# R ifelse condition: frequency of continuously NA

I'm new to R, and I was looking for similar questions, but was not able to find one to fix mine, any help would be appreciated.

I have a data frame M:

``````            date value
1 182-2002-01-01 23.95
2 182-2002-01-02 17.47
3 182-2002-01-03  NA
4 183-2002-01-01  NA
5 183-2002-01-02  5.50
6 183-2002-01-03 17.02
``````

What I need to do is: if there are less than 5 NA (continuously), I will just repeat the previous number(17.47), and if there are more than 5 NA in a row, I will need to delete the whole month.

I tried function rle many times, but didn't work, many thanks for your help.

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Welcome to Stack Overflow! You will find that you get better answers if you take the time to make your question reproducible. Please follow the guidelines (stackoverflow.com/questions/5963269/…), paying special attention to the part about `dput()`. Thanks! –  Ari B. Friedman Jul 28 '12 at 2:45

I'm going to adjust your question a little bit for the purposes of demonstration. I'm going to use a similar dataset to you, but for 2 NAs in a row. This generalises to 5 very easily, don't worry. I'm also going to use a data set that better demonstrates the solution

So first, how to get your data to look like what I'm going to use:

``````library(reshape)
M2<-data.frame(colsplit(M\$date, "-", c("ID", "year", "month", "day")),
value=M\$value)
``````

Now that's out of the road, this is the data I'm going to work with:

``````library(reshape)
M2<-data.frame(colsplit(M\$date, "-", c("ID", "year", "month", "day")),
value=M\$value)

set.seed(1234)
M2<-expand.grid(ID=182, year=2002:2004, month=1:2, day=1:3, KEEP.OUT.ATTRS=FALSE)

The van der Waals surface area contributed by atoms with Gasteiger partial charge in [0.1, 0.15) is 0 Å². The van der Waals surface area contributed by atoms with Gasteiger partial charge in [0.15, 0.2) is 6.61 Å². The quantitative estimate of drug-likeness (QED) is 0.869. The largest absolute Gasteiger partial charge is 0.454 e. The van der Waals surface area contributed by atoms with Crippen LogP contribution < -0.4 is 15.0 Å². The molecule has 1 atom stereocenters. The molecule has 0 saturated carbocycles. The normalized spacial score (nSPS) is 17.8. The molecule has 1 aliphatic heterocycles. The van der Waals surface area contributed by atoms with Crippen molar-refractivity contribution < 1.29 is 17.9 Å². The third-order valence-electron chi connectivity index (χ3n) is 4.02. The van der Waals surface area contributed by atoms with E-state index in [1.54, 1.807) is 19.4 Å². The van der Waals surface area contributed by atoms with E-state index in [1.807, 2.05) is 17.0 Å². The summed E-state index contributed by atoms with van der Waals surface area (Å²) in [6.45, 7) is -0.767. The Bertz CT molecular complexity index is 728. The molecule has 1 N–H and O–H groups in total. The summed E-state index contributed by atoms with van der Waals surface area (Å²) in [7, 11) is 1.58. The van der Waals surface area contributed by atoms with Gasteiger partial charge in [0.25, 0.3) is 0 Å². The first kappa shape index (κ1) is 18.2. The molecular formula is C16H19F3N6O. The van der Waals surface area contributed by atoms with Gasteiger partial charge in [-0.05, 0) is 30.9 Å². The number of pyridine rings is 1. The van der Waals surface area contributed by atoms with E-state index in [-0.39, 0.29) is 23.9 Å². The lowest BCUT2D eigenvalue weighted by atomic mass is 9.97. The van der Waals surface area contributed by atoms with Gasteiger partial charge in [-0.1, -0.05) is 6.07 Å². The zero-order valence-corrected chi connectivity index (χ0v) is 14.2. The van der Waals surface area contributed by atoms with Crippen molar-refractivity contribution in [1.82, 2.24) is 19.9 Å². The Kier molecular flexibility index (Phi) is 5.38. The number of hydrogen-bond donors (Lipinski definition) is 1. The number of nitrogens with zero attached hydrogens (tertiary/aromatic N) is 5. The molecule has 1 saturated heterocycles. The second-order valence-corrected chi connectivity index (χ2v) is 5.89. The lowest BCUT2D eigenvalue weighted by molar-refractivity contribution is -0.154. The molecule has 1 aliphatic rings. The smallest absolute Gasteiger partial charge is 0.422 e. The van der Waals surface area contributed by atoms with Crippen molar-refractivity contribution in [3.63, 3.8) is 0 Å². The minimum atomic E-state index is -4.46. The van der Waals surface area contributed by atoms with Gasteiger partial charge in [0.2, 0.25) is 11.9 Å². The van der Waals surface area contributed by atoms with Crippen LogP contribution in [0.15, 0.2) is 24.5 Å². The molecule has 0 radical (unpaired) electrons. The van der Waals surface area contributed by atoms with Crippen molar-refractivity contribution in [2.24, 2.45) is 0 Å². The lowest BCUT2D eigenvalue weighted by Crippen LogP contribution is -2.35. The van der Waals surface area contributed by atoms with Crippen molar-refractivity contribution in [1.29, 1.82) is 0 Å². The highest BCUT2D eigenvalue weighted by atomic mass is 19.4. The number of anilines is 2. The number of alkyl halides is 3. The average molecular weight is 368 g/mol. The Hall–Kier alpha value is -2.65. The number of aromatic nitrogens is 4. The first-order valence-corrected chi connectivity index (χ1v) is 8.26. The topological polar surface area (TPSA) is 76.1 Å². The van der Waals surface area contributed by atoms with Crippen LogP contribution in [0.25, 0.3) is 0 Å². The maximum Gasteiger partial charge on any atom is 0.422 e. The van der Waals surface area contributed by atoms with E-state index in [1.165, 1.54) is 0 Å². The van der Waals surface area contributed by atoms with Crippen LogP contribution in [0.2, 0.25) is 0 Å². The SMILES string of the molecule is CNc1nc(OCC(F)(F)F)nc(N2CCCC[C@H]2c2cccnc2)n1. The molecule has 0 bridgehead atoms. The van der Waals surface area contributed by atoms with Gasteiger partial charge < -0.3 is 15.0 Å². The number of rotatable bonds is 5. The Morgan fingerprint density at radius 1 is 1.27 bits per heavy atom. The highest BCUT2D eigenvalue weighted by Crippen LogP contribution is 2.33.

M2 <- M2[with(M2, order(year, month, day, ID)),] #sort the data
M2\$value <- sample(c(NA, rnorm(100)), nrow(M2),
prob=c(0.5, rep(0.5/100, 100)), replace=TRUE)
M2

ID year month day      value
1  182 2002     1   1 -0.5012581
7  182 2002     1   2  1.1022975
13 182 2002     1   3         NA
4  182 2002     2   1 -0.1623095
10 182 2002     2   2  1.1022975
16 182 2002     2   3 -1.2519859
2  182 2003     1   1         NA
8  182 2003     1   2         NA
14 182 2003     1   3         NA
5  182 2003     2   1  0.9729168
11 182 2003     2   2  0.9594941
17 182 2003     2   3         NA
3  182 2004     1   1         NA
9  182 2004     1   2 -1.1088896
15 182 2004     1   3  0.9594941
6  182 2004     2   1 -0.4027320
12 182 2004     2   2 -0.0151383
18 182 2004     2   3 -1.0686427
``````

First, we're going to remove all cases where, within a month, there are 2 or more NAs in a row:

``````NA_run <- function(x, maxlen){
runs <- rle(is.na(x\$value))
if(any(runs\$lengths[runs\$values] >= maxlen)) NULL else x
}

library(plyr)
rem <- ddply(M2, .(ID, year, month), NA_run, 2)
rem

ID year month day      value
1  182 2002     1   1 -0.5012581
2  182 2002     1   2  1.1022975
3  182 2002     1   3         NA
4  182 2002     2   1 -0.1623095
5  182 2002     2   2  1.1022975
6  182 2002     2   3 -1.2519859
7  182 2003     2   1  0.9729168
8  182 2003     2   2  0.9594941
9  182 2003     2   3         NA
10 182 2004     1   1         NA
11 182 2004     1   2 -1.1088896
12 182 2004     1   3  0.9594941
13 182 2004     2   1 -0.4027320
14 182 2004     2   2 -0.0151383
15 182 2004     2   3 -1.0686427
``````

You can see that the two in a row NAs have been removed. The one remaining is there because it belongs to two different months. Now we're going to fill in the remaining NAs. The `na.rm=FALSE` argument is there to keep the NAs if they're right at the beginning (which is what you want, I think).